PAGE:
❝ To a certain extent I suppose all actors are big kids. ❞

"As an actress, I think it’s important to look back and realize that we aren’t always quite as original as we think we are. There’s this grand, textured history for us over the last 100 years of incredible writers, directors, and performers."

ladyjeynewesterling:

Sansa’s arc is dependent upon her finding her agency and becoming a player in the game of thrones. (Though she may also have potential within the magical arc of the series.) Her passive action is not weakness or stupidity. It is her only option and she is working it to the best of her abilities, toeing the line between survival and destruction, identity and dissociation, self-care and necessary self-denial. From the beginning of this story, she has had every tool she needed to rule. Sansa Stark was a sheltered child thrown into emotional and political turmoil. And despite her grief, her guilt, and her longing, she has carried on, “…to porcelain, to ivory, to steel”. She is a wolf, a Stark, and at home in winter and turmoil, high functioning in peril. Her courtesy is not only armor, it is easily weaponized, she only needs the realization and the opportunity. Sansa Stark is very well the political Chekhov’s gun of this series. Not only will she live through the barbaric and oppressive nature of this society, she will be better than it. [x]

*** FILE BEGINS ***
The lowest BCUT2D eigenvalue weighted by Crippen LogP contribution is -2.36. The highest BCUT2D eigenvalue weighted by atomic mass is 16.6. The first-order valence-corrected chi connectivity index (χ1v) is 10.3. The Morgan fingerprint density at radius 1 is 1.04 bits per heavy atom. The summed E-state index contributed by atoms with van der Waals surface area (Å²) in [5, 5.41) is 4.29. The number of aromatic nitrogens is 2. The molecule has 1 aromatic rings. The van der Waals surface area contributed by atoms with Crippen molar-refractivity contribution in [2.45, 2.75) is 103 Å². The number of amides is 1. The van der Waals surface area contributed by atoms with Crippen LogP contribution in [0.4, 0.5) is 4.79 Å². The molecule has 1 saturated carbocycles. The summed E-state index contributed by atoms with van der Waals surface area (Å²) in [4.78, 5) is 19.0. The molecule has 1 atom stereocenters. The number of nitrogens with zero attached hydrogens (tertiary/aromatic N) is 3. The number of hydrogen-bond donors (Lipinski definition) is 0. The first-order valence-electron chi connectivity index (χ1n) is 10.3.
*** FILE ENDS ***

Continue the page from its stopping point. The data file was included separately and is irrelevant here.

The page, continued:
Fred Astaire and Rita Hayworth photographed for You Were Never Lovelier, 1942.

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